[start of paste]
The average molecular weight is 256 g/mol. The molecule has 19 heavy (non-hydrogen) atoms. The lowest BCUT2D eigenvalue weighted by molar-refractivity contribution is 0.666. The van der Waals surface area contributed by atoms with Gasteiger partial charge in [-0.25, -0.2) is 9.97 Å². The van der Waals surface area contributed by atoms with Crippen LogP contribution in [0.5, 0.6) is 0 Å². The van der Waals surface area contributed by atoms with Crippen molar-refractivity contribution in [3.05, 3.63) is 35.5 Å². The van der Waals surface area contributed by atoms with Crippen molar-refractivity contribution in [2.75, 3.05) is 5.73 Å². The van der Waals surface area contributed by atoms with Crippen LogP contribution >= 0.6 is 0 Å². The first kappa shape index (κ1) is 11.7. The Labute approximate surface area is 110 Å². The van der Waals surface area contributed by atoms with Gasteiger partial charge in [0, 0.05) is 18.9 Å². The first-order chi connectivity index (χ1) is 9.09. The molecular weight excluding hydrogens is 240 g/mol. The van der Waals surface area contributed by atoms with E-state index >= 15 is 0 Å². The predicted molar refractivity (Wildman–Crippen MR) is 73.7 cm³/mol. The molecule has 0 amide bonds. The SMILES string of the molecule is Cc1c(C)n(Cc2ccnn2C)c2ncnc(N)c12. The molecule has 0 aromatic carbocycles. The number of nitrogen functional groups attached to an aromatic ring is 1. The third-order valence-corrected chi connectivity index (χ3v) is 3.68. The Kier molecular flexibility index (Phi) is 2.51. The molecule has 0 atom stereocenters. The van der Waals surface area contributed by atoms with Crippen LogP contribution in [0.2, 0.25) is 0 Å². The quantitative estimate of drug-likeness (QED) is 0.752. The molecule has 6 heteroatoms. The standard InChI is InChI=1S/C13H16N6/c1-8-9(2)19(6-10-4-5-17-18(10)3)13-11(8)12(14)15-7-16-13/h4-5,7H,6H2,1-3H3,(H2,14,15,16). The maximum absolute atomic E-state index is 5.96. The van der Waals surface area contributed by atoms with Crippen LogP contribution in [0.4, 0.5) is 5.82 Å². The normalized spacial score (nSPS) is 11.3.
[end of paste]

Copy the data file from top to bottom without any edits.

The average molecular weight is 256 g/mol. The molecule has 19 heavy (non-hydrogen) atoms. The lowest BCUT2D eigenvalue weighted by molar-refractivity contribution is 0.666. The van der Waals surface area contributed by atoms with Gasteiger partial charge in [-0.25, -0.2) is 9.97 Å². The van der Waals surface area contributed by atoms with Crippen LogP contribution in [0.5, 0.6) is 0 Å². The van der Waals surface area contributed by atoms with Crippen molar-refractivity contribution in [3.05, 3.63) is 35.5 Å². The van der Waals surface area contributed by atoms with Crippen molar-refractivity contribution in [2.75, 3.05) is 5.73 Å². The van der Waals surface area contributed by atoms with Crippen LogP contribution >= 0.6 is 0 Å². The first kappa shape index (κ1) is 11.7. The Labute approximate surface area is 110 Å². The van der Waals surface area contributed by atoms with Gasteiger partial charge in [0, 0.05) is 18.9 Å². The first-order chi connectivity index (χ1) is 9.09. The molecular weight excluding hydrogens is 240 g/mol. The van der Waals surface area contributed by atoms with E-state index >= 15 is 0 Å². The predicted molar refractivity (Wildman–Crippen MR) is 73.7 cm³/mol. The molecule has 0 amide bonds. The SMILES string of the molecule is Cc1c(C)n(Cc2ccnn2C)c2ncnc(N)c12. The molecule has 0 aromatic carbocycles. The number of nitrogen functional groups attached to an aromatic ring is 1. The third-order valence-corrected chi connectivity index (χ3v) is 3.68. The Kier molecular flexibility index (Phi) is 2.51. The molecule has 0 atom stereocenters. The van der Waals surface area contributed by atoms with Crippen LogP contribution in [0.2, 0.25) is 0 Å². The quantitative estimate of drug-likeness (QED) is 0.752. The molecule has 6 heteroatoms. The standard InChI is InChI=1S/C13H16N6/c1-8-9(2)19(6-10-4-5-17-18(10)3)13-11(8)12(14)15-7-16-13/h4-5,7H,6H2,1-3H3,(H2,14,15,16). The maximum absolute atomic E-state index is 5.96. The van der Waals surface area contributed by atoms with Crippen LogP contribution in [0.4, 0.5) is 5.82 Å². The normalized spacial score (nSPS) is 11.3.